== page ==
The case is Trump Old Post Office LLC v. Topo Atrio LLC, 2015 CA 006624 B (behind paywall), in District of Columbia Superior Court.
Wednesday, June 22, 2016
In Strumlauf et al. v. Starbucks Corp., No. 16-01306, a federal district court judge based in San Francisco just ruled that a class action lawsuit against Starbucks.The complaint alleges breach of express and implied warranties, unjust enrichment, negligent misrepresentation, fraud and violations of California's Consumer Legal Remedies Act, the California Unfair Competition Law, and the California False Advertising Law.
The company allegedly overcharged its customers by “systematically serving lattes that are 25% too small” in order to save milk. Baristas were allegedly required to use pitchers for heating milk with etched “fill to” lines that are too low. Further, they were told to leave ¼ inch of free space in drink cups. Said U.S. District Judge Thelton Henderson: "This is not a case where the alleged deception is simply implausible as a matter of law. The court finds it probable that a significant portion of the latte-consuming public could believe that a 'Grande' contains 16 ounces of fluid." Starbucks’ cups for “tall,” “grande,” and “venti” lattes are designed to hold exactly 12, 16 and 20 ounces.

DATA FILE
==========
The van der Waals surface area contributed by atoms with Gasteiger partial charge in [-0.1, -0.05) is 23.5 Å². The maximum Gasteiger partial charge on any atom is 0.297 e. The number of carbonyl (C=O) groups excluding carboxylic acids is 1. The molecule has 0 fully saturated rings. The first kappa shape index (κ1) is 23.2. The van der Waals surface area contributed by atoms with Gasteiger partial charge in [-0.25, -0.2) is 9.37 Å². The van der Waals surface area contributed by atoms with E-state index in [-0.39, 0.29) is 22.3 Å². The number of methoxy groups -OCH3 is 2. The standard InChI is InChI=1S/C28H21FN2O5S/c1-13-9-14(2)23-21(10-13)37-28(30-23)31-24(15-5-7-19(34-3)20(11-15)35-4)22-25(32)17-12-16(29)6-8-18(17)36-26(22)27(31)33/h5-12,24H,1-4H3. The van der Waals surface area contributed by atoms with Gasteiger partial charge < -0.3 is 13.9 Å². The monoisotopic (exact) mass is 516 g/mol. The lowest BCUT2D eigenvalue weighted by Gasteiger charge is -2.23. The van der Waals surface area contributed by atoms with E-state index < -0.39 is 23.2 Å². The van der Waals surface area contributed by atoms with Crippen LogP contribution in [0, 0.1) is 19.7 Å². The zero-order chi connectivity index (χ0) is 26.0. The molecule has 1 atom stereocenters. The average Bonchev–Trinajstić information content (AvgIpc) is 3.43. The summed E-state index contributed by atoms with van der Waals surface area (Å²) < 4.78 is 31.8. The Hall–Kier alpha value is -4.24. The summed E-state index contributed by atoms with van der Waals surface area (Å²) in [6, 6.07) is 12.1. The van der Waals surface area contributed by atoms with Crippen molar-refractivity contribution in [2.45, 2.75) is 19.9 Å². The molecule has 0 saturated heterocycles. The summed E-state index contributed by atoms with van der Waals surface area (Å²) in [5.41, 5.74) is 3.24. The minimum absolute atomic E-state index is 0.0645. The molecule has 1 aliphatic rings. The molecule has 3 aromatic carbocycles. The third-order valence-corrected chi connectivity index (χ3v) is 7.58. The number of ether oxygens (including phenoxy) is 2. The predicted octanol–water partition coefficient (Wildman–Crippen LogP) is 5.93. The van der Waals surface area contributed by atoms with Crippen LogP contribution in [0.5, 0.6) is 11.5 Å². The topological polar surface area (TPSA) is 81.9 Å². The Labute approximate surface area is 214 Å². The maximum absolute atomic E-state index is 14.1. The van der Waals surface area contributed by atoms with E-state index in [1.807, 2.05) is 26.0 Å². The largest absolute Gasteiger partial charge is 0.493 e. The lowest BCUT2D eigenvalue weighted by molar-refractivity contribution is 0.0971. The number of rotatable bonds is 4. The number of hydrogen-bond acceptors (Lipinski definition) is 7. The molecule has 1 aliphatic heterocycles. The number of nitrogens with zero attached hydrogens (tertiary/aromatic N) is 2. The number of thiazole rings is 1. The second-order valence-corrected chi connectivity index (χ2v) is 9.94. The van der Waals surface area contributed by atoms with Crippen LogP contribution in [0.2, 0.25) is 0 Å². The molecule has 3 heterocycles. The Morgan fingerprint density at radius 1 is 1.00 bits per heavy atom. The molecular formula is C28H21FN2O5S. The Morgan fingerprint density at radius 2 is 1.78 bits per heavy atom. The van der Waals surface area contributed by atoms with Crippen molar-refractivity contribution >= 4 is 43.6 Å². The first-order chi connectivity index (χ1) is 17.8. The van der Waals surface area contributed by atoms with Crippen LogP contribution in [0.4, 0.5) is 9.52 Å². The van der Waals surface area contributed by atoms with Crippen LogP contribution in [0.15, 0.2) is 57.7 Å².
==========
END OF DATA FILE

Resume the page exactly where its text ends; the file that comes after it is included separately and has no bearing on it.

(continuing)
Starbucks so far counters that “if a customer is not satisfied with how a beverage is prepared, we will gladly remake it.” Right, but how many customers would really complain that their drink is .25 inch (6 mm) too small?... And does it really matter? Much of what one pays for with a Starbucks drinks is, arguably, the knowledge of what the retail outlets offer, the ambience, convenience, “free” wifi, etc. Having said that, I am certainly not one to promote consumer fraud and recognize that little by little, the alleged milk-saving scheme could, of course, bring even more money into the coffers of already highly profitable Starbucks.